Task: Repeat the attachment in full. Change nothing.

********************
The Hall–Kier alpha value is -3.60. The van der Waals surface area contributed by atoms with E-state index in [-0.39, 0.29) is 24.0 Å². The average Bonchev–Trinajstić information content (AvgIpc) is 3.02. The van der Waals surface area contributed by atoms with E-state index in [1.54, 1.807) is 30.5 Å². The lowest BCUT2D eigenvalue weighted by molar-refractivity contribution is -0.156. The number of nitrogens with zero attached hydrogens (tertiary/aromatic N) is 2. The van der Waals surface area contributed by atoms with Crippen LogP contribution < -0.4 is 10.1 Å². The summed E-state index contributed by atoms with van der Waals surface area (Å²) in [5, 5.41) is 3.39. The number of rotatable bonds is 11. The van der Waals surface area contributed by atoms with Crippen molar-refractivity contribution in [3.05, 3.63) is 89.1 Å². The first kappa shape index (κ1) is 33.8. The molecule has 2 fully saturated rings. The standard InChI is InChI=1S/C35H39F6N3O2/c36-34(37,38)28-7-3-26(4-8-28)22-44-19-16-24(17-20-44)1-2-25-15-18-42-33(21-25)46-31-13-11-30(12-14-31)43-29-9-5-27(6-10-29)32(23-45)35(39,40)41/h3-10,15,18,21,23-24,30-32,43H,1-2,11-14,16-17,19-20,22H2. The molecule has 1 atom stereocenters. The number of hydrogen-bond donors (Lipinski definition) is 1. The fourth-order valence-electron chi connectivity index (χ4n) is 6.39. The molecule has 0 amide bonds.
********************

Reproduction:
The Hall–Kier alpha value is -3.60. The van der Waals surface area contributed by atoms with E-state index in [-0.39, 0.29) is 24.0 Å². The average Bonchev–Trinajstić information content (AvgIpc) is 3.02. The van der Waals surface area contributed by atoms with E-state index in [1.54, 1.807) is 30.5 Å². The lowest BCUT2D eigenvalue weighted by molar-refractivity contribution is -0.156. The number of nitrogens with zero attached hydrogens (tertiary/aromatic N) is 2. The van der Waals surface area contributed by atoms with Crippen LogP contribution < -0.4 is 10.1 Å². The summed E-state index contributed by atoms with van der Waals surface area (Å²) in [5, 5.41) is 3.39. The number of rotatable bonds is 11. The van der Waals surface area contributed by atoms with Crippen molar-refractivity contribution in [3.05, 3.63) is 89.1 Å². The first kappa shape index (κ1) is 33.8. The molecule has 2 fully saturated rings. The standard InChI is InChI=1S/C35H39F6N3O2/c36-34(37,38)28-7-3-26(4-8-28)22-44-19-16-24(17-20-44)1-2-25-15-18-42-33(21-25)46-31-13-11-30(12-14-31)43-29-9-5-27(6-10-29)32(23-45)35(39,40)41/h3-10,15,18,21,23-24,30-32,43H,1-2,11-14,16-17,19-20,22H2. The molecule has 1 atom stereocenters. The number of hydrogen-bond donors (Lipinski definition) is 1. The fourth-order valence-electron chi connectivity index (χ4n) is 6.39. The molecule has 0 amide bonds.